DOD to change way it buys services
- By Jason Miller
- Dec 11, 2003
Two Defense pilots are aimed at getting better discounts from vendors and improving coordination among the military services' buys, says DOD's Dominic Cipicchio.
Henrik G. de Gyor
Over the last 15 years, Defense Department spending on services has increased from 20 percent of DOD's procurement budget to 60 percent of it. The dramatic shift has prompted procurement officials to revisit how Defense buys services.
Over the next year, department managers will draft and test procurement strategies to coordinate and consolidate some services buys.
The pilots are part of a two-pronged approach laid out in February to get better discounts from vendors on volume purchases and improve coordination among the military services' buys, said Dominic Cipicchio, deputy director for Defense procurement.
'We need a more disciplined way of buying services,' he said. 'We need to look at industry best practices and make sure we take small businesses into account when we put together our strategies.'
Defense will test new strategies along business lines, such as IT support, administrative help and management services, Cipicchio said.
In the initial phase of the effort, Defense brass asked agencies to analyze how they spend money on services acquisitions, he said.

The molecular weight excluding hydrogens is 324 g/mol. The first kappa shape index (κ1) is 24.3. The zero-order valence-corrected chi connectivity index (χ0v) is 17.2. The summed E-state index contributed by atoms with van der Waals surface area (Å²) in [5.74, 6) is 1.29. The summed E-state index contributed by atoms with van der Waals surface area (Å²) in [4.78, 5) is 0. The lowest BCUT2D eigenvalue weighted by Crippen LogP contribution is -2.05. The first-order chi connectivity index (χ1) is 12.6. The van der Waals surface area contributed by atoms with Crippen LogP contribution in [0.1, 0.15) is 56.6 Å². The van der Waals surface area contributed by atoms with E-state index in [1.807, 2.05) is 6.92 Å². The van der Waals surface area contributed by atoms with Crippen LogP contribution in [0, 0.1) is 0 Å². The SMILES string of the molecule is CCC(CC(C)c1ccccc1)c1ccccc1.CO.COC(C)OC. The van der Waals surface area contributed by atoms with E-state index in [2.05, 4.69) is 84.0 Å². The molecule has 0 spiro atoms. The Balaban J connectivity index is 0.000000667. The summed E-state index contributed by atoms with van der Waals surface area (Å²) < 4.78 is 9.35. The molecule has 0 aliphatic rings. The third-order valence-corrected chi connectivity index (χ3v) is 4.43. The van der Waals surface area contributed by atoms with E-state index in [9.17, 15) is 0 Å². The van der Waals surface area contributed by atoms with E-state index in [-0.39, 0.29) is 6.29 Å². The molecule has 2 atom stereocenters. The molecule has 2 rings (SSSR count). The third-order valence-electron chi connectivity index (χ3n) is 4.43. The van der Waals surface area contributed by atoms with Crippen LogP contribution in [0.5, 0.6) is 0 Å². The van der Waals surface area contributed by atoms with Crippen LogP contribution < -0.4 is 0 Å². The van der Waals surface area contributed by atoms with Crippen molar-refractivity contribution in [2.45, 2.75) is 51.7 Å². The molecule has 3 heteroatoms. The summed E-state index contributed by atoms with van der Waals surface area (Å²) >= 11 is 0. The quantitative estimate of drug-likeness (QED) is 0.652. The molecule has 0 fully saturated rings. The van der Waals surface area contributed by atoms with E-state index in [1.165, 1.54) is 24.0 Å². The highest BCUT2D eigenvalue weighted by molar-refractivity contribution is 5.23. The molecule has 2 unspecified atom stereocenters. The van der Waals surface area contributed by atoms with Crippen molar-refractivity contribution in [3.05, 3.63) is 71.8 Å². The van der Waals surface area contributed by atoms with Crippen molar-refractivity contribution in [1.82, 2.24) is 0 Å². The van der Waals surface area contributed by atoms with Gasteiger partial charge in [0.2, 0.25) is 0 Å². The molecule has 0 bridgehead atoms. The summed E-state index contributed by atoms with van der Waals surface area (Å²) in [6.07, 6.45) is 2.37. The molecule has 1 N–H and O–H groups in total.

'We are very decentralized in our approach, and we needed a more strategic look at this,' said Cipicchio, who spoke at a recent Coalition for Government Procurement conference in Arlington, Va. 'We looked at what services we were buying, who bought them and for how much, and tried to analyze the data to find areas that could be coordinated better.'
DOD officials will spend the next year developing plans based on those studies and hope to begin the pilots late next year.
The emphasis on changing the way contracting officers and program managers buy services is part of a broader procurement improvement effort, Cipicchio said.
In an August memo, DOD procurement officials required the military branches to start using performance-based contracting as much as possible. The memo asked them to report how frequently they use performance-based techniques and how much training program managers receive about using such contracts.
'This initiative is geared toward training the requirements side,' Cipicchio said. 'They have not heard the need for performance-based services contracting.'
The memo also set training goals. By September, 50 percent of all procurement workers must be trained in performance-based contracting. A year later, all such employees must be trained.
DOD is developing an online learning module on performance-based contracting. It also is emphasizing it in Defense Acquisition University courses, Cipicchio said.
The module also will include training on Section 803 of the National Defense Authorization Act, which requires procurement officers to solicit at least three bids for all purchases worth more than $100,000 through Multiple-Award Schedule contracts, he said.